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Woodway citizens want to clean-up neglected cemetery where nearly 200 are buried

Liberty Hill Cemetery has been abandoned for decades and hasn't had a burial since the 1950s. Volunteers will clean it up on Oct. 21.

WOODWAY, Texas — There is an effort underway in Woodway to clean up a forgotten cemetery that's more than a century old. It's the Liberty Hill Cemetery off Bryce Drive. It can be reached by a 15 foot easement in between two residences.

The City of Woodway once decided not to take on this project because of how costly it could be, however some concerned citizens say the lives there are priceless and are worthy of respect.

"There's 189 souls that are back here being neglected, rather than perpetual care," said Richard Maker, who is spearheading the clean-up for the property.

He said when visiting the property he sees "a lack of respect for human beings."

The first documented burial dates back to 1910. Between then and the 50s, around 150 people were buried there, but there are dozens more who may be unaccounted for.

Records from The Texas Collection at Baylor University show there are three World War I veterans, Liberty Hill Baptist church goers and immigrant workers and their families who were laid to rest on the property.

Right now, their graves are unrecognizable, unkept, and abandoned. The only life in the acre-and-a-half burial site is overgrown thorns and brush, insects and a canopy of trees.

"This is just not right letting this get to this point," said David Russell, a council member for the city of Woodway who is joining in on the project. "I'm told that there has been some families come and try to find their loved ones and of course it's impossible for anybody to do it. It just breaks my heart."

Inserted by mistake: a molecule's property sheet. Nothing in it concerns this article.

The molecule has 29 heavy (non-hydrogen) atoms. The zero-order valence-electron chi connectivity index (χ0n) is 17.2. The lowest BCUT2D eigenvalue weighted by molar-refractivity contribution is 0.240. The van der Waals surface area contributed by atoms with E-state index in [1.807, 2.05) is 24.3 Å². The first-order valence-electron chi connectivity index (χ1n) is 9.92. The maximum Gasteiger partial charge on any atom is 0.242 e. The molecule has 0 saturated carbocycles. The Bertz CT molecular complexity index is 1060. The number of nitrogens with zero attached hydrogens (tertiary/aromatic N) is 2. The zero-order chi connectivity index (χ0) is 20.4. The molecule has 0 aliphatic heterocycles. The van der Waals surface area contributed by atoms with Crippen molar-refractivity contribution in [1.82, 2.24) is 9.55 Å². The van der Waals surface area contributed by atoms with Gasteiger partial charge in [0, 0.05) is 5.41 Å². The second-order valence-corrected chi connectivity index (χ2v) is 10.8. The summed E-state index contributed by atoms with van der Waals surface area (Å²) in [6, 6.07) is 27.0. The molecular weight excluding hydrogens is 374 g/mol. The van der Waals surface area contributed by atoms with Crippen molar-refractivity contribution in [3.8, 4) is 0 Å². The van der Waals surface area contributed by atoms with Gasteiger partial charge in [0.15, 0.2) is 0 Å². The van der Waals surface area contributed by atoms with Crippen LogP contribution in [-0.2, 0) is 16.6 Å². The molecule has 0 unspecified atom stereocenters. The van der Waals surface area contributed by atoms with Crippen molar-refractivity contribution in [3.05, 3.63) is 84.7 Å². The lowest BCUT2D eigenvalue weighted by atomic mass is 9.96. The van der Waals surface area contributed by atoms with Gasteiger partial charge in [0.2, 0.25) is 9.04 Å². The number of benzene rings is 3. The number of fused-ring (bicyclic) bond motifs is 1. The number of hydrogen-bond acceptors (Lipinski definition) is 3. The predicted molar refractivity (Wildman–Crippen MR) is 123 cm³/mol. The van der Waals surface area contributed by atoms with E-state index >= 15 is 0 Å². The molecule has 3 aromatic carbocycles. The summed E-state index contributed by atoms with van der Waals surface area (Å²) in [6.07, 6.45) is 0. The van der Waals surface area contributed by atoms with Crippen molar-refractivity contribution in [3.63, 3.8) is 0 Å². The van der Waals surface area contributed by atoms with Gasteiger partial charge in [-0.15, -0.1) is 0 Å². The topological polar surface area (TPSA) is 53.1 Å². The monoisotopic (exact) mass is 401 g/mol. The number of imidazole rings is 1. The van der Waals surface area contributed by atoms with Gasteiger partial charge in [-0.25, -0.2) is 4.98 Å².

"You need to take care of the people that are interred here and give them the due that they have earned," said David Keyston, another council member for Woodway who is also joining the effort. "The disrepair of some of these things, like I'm standing three feet from this beautiful marble marker which is falling over, but it could easily be repaired and there's a lot of stuff that can be done here to make it look respectable."

It's unknown how long it may take to tend to the cemetery. Maker is wanting to start the clean-up efforts on Oct. 21 at 10 a.m. He's needing volunteers to bring tools like rakes, chainsaws, trash bags, and clippers or loppers. It's recommended volunteers park at Central Presbyterian Church or Woodway Elementary School.

"We can get at least four of the community churches in the area, get some adults in here to clean up the brush at least," Marker added. "Make pathways to the graves, clean them up -- to honor them."

Maker and the council members also stressed to 6 News that they want to respect the residents surrounding the burial site, as the cemetery is directly behind several backyards.


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